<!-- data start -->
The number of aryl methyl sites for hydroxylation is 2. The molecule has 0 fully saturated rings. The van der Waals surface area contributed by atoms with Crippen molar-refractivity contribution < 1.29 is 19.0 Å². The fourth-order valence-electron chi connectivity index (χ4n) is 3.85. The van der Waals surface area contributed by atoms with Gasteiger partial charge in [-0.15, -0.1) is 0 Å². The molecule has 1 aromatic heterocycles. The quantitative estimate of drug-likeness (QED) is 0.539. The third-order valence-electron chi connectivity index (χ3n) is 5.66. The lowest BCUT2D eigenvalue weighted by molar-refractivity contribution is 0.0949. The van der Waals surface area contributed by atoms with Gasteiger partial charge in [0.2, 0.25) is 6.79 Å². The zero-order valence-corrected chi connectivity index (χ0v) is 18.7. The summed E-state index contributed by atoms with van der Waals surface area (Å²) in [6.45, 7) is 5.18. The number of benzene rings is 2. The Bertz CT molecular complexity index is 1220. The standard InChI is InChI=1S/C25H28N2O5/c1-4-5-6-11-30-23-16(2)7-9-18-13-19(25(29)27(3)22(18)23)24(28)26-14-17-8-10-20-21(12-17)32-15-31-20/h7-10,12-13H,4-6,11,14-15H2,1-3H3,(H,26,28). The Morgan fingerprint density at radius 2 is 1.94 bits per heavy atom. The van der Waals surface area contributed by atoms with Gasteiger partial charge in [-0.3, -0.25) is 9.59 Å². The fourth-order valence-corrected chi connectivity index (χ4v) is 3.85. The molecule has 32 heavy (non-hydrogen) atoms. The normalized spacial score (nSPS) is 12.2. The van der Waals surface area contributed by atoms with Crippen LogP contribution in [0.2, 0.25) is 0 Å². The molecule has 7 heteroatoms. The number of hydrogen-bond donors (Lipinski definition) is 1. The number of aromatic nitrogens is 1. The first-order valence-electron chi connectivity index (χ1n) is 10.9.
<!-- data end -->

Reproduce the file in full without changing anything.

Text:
The number of aryl methyl sites for hydroxylation is 2. The molecule has 0 fully saturated rings. The van der Waals surface area contributed by atoms with Crippen molar-refractivity contribution < 1.29 is 19.0 Å². The fourth-order valence-electron chi connectivity index (χ4n) is 3.85. The van der Waals surface area contributed by atoms with Gasteiger partial charge in [-0.15, -0.1) is 0 Å². The molecule has 1 aromatic heterocycles. The quantitative estimate of drug-likeness (QED) is 0.539. The third-order valence-electron chi connectivity index (χ3n) is 5.66. The lowest BCUT2D eigenvalue weighted by molar-refractivity contribution is 0.0949. The van der Waals surface area contributed by atoms with Gasteiger partial charge in [0.2, 0.25) is 6.79 Å². The zero-order valence-corrected chi connectivity index (χ0v) is 18.7. The summed E-state index contributed by atoms with van der Waals surface area (Å²) in [6.45, 7) is 5.18. The number of benzene rings is 2. The Bertz CT molecular complexity index is 1220. The standard InChI is InChI=1S/C25H28N2O5/c1-4-5-6-11-30-23-16(2)7-9-18-13-19(25(29)27(3)22(18)23)24(28)26-14-17-8-10-20-21(12-17)32-15-31-20/h7-10,12-13H,4-6,11,14-15H2,1-3H3,(H,26,28). The Morgan fingerprint density at radius 2 is 1.94 bits per heavy atom. The van der Waals surface area contributed by atoms with Gasteiger partial charge in [-0.3, -0.25) is 9.59 Å². The fourth-order valence-corrected chi connectivity index (χ4v) is 3.85. The molecule has 32 heavy (non-hydrogen) atoms. The normalized spacial score (nSPS) is 12.2. The van der Waals surface area contributed by atoms with Crippen LogP contribution in [0.2, 0.25) is 0 Å². The molecule has 7 heteroatoms. The number of hydrogen-bond donors (Lipinski definition) is 1. The number of aromatic nitrogens is 1. The first-order valence-electron chi connectivity index (χ1n) is 10.9.